When it comes to making decisions about your sales, marketing plans, and even product/service offerings, you need data. While you can make decisions without data, these decisions are made on guesses or on how you’re feeling that day. They’re about the same as making decisions based on rolling dice.
This is why data-driven decision-making is vital to your business’s success. You can’t confidently grow your sales without knowing what works and what doesn’t. By analyzing sales growth metrics, you’ll be able to chart trends and learn what customers want and what products or services aren’t in demand. Let’s take a look at the essential sales growth metrics you should be tracking and why they’re necessary to boost your customer base and profits.
The first set of metrics you want to look at when evaluating your sales growth is based on revenue. For many business owners, looking to see what your profits are and how much they’ve grown by is the most important metric. While this may not always be true, revenue is an important benchmark. There are four revenue metrics:
Gross revenue – This is the total amount of money you bring in during a set timeframe (month, quarter, year, etc.). Bringing in more money can be a good sign that your company is moving in the right direction, but gross revenue does not include any expenses or other money spent.
Net revenue – Your net revenue indicates your actual profit. It’s calculated by subtracting all of your expenses from your gross revenue. It’s possible to have a positive gross revenue but a negative net revenue. If that’s the case, this metric indicates you’re spending too much or that your products/services aren’t priced correctly.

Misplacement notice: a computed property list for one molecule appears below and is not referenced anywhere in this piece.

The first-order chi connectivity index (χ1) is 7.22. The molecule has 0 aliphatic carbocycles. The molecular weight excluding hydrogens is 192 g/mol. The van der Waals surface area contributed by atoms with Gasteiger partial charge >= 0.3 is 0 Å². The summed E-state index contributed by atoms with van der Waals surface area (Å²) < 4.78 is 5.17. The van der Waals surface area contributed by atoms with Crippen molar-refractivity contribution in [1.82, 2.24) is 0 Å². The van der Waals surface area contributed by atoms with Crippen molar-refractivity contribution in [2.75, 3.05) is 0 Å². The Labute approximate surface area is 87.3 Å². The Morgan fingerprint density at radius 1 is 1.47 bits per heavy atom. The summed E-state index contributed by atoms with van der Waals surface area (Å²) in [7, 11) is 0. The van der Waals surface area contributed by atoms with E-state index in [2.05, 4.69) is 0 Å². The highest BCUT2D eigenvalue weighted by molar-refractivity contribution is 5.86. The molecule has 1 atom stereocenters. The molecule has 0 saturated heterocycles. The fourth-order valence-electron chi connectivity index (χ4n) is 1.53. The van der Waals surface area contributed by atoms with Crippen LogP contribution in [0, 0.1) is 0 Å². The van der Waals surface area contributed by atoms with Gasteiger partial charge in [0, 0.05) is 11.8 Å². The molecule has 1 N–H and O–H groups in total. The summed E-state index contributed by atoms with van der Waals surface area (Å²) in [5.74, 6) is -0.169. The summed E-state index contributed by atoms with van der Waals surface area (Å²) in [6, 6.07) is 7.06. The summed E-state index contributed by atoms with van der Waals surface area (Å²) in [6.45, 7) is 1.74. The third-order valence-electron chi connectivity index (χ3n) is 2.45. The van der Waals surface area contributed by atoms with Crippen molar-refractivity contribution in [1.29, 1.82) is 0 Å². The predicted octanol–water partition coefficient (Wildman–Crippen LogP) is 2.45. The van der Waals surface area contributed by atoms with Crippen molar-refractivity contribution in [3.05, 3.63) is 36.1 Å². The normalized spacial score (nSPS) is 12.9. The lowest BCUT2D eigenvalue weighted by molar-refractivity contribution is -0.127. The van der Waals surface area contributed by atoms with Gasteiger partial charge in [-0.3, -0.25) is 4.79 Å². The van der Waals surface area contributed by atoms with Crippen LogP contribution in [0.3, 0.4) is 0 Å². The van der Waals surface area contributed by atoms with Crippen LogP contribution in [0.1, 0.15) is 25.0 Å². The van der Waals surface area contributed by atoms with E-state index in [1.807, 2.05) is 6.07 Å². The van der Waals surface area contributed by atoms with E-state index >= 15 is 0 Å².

Average transaction value (ATV) – How much money do you make on average on each sale? That’s your average transaction value, and it can tell you a lot about your customers and products. If your ATV is very low, it could indicate that your services are overpriced or that your higher-priced options aren’t attractive to customers.
Customer lifetime value (CLTV) – What can you expect a customer to spend with you during their entire time working with you? That’s your customer lifetime value, and it estimates everything from a customer’s first purchase to repeat purchases and future contracts. This metric gauges customer loyalty and long-term value. If your CLTV is low, it could indicate you need to put more focus on customer retention.
Sales Volume Metrics
The second set of metrics covers sales volume or how much of a product or service you’re actually selling and to whom you’re selling it:
Total sales – This metric can outline how many products total you sold, how many units of a specific product were sold, or how many contracts or service calls you made. For services, it represents the total amount of work you did for customers during a period. Low total sales may indicate that you need better marketing or that your services need to be revamped.